Method Builds Monsters for The Ladders
If you’re a monster, you announce your presence with authority. Such is the story behind “Monsters,” a new spot directed by Dante Ariola of MJZ for high-end job search engine The Ladders. The spot was directed by MJZ’s Dante Ariola in collaboration with Method Studios, ad agency Fallon Minneapolis and Company 3. Seamlessly blending old-school movie monsters with the latest visual effects and computer generated animation, the spot takes a humorous look at what it takes to get a big job done.
“The Ladders is a job search service for people making over 100K per year,” explains Alex Frisch, Method’s VFX Supervisor and Flame Artist on the project. “They are exclusively dedicated to finding people with the ‘monster-size’ talents that will ensure big jobs are completed the right way. The spot was very challenging, but also played to the strengths of our team, particularly when it comes to the seamless integration of CG characters and live action. It was also a lot of fun working with Guilala.”
Opening with an imposing, reptile-like creature lumbering towards an oncoming truck, the spot looks like a typical 1960’s era monster movie. As the creature emits what should be an earth-shaking roar, however, we quickly discover things are not quite what they seem. In fact, this monster is so small that the truck passes over his head. As the mini-monster slouches dejectedly, many more like him are revealed, all of them vainly attempting to frighten the townsfolk.
One heaves pebbles at a store window, prompting only a bemused smirk from the woman in the window. Another spits a tiny fireball into a businessman’s newspaper, only to be unceremoniously shooed away. No less than five of the creatures team up for the attempted destruction of a compact car, only to be overwhelmed by its hubcaps. Just when all seems lost, the tiny creatures look up to see a suitably immense version of themselves laying appropriate waste to the city. A wry voiceover then reminds viewers that “some people are ready for the big jobs… and some aren’t.”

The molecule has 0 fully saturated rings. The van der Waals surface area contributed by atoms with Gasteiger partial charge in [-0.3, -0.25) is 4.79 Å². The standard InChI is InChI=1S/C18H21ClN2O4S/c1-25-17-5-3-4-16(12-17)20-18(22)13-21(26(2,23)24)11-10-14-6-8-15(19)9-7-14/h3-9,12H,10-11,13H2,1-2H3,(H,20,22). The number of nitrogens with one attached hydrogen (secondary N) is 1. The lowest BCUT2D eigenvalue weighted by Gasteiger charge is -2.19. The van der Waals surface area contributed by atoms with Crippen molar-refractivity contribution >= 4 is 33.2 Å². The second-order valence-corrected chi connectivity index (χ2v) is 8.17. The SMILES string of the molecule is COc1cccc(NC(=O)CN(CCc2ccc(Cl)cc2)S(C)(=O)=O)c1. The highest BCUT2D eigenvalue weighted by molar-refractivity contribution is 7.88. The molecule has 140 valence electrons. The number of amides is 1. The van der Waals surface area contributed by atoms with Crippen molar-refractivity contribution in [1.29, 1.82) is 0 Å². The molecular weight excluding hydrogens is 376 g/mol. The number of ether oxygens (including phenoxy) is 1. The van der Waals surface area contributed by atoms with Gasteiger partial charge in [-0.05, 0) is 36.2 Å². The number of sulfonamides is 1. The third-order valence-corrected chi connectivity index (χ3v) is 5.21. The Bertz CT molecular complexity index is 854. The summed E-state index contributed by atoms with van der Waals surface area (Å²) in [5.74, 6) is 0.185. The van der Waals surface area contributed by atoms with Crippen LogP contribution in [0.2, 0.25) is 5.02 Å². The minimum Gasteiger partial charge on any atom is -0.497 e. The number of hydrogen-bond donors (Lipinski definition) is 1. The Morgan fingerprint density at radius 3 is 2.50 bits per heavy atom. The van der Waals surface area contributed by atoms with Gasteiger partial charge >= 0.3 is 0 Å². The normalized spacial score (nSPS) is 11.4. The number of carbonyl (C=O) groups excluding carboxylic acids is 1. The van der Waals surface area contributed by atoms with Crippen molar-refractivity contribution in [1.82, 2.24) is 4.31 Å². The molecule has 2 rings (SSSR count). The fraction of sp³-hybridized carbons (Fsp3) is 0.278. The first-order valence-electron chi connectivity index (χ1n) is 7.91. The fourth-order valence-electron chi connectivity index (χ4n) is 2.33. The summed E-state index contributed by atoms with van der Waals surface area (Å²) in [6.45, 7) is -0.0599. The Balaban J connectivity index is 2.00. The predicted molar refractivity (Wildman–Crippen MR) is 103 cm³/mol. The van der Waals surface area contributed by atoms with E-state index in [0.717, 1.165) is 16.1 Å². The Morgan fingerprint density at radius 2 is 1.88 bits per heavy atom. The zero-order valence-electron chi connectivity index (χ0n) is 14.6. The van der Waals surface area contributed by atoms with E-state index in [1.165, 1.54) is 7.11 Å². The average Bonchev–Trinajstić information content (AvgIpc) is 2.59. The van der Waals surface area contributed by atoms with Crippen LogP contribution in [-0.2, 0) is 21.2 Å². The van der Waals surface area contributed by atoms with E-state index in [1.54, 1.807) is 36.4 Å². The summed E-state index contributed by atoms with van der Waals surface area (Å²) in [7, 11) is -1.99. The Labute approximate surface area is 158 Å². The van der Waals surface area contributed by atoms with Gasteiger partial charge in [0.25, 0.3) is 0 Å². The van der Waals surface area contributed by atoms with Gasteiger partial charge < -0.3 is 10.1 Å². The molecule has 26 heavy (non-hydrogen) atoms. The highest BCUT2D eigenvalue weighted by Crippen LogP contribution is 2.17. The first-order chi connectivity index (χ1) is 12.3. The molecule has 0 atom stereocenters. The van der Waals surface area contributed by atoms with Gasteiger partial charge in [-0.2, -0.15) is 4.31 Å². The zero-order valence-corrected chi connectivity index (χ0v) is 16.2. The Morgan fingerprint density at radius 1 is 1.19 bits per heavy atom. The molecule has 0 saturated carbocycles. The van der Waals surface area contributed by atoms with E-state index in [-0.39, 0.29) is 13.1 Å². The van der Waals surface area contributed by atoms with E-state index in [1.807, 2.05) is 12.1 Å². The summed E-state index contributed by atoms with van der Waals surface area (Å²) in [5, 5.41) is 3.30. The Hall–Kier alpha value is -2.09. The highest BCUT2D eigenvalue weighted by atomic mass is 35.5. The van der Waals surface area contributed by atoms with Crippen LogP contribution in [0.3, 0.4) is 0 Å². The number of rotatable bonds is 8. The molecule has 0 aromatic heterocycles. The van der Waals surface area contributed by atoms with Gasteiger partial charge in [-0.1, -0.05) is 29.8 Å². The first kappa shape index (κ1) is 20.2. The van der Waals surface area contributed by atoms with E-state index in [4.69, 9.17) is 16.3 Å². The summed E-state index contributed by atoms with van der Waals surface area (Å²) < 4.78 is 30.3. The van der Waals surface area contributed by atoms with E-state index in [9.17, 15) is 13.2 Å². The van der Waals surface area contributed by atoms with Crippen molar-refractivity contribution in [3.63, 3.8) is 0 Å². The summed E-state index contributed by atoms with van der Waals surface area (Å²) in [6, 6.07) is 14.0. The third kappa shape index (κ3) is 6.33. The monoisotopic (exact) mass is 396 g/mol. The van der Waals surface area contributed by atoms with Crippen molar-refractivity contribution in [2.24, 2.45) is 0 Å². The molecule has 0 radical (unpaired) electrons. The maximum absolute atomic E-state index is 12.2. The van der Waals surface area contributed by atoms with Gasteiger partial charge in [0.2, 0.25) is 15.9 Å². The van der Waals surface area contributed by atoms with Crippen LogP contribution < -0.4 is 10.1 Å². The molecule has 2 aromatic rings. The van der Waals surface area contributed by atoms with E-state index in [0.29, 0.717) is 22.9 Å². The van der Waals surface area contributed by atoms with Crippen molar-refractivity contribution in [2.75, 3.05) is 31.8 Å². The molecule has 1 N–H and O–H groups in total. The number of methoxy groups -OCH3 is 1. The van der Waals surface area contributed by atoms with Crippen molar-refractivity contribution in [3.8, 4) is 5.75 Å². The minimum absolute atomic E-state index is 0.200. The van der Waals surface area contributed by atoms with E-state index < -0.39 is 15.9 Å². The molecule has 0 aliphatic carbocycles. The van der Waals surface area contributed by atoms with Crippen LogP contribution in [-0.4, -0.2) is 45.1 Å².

To augment the authenticity of the classic movie monster motif, “Monsters” features multiple versions of Guilala, the destructive star of the classic 1967 Japanese monster movie The X from Outer Space.
“The agency selected Guilala from a range of potential creatures,” says Andy Boyd, Lead CG Artist and VFX Supervisor on the project. “What made this commercial really funny and special from our perspective was that we did a studio shoot of an actor in the Guilala suit and took high resolution photographs of the suit itself, all of which turned out to be a fantastic resource for our animations. All the subsequent animated characters in the spot were rotoscoped from the actual rubber suit, so we were able to imbue these very complex contemporary animations with a campy 1960’s feel. We even created a rubber system to make the fingers and toes wobble appropriately.”
On “Monsters,” Method continues to display their skill integrating CG animation with live action. According to Frisch, achieving that seamless blend required that the Method team combine its full arsenal of talents with a meticulous attention to detail.
“We pulled out our entire bag of tricks for this one,” he says. “From miniatures and puppets to blue screen compositing and 3D animation, this spot used it all. Andy and I also attended the three day shoot in Cape Town, South Africa, and Dante got a fantastic performance from the actor in the rubber suit which helped a great deal. We did the entire job at 2K resolution, and went back and forth with Company 3 to achieve a truly pristine color correct and composite. In the end, we were able to create 3D monsters that are absolutely identical to the practical one.”
“What is most impressive for me was the combination of skill sets on this spot,” says Boyd. “If you look at the final scene with the explosions and the huge monster, for instance, there is a studio shot monster in the background, multiple 3D monsters in the foreground, a CG car, and a bunch of other elements in one seamless scene.”
Director: Dante Ariola
EP: Jeff Scruton
Producer: Natalie Hill
DP: Philipe Le Sourd
Agency: Fallon Minneapolis
Agency EP: Vic Palumbo
Agency Producer: Amanda Revere
Editorial: Rock Paper Scissors
Editor: Kirk Baxter
Producer: Mike Goble
VFX Supervisor and Flame Artist: Alex Frisch
VFX Supervisor and Lead CG: Andy Boyd
Flame: Katrina Salicrup, Noah Caddis, Andy Davis
CG: Matt Hackett, Floyd Raymer, Jonathan Vaughn, Jack Zaloga, Alex Lee, Todd Herman
Assist/Roto: Andy Mower, Ryan Raith, Craig Hilditch, Amanda Burton, Edgar Diaz, Jay Robinson, Pam Gonzales
EP/Director of Production: Helen Hughes
PM: Moylene Boyd
Facility: Company 3
Colorist: Stefan Sonnenfeld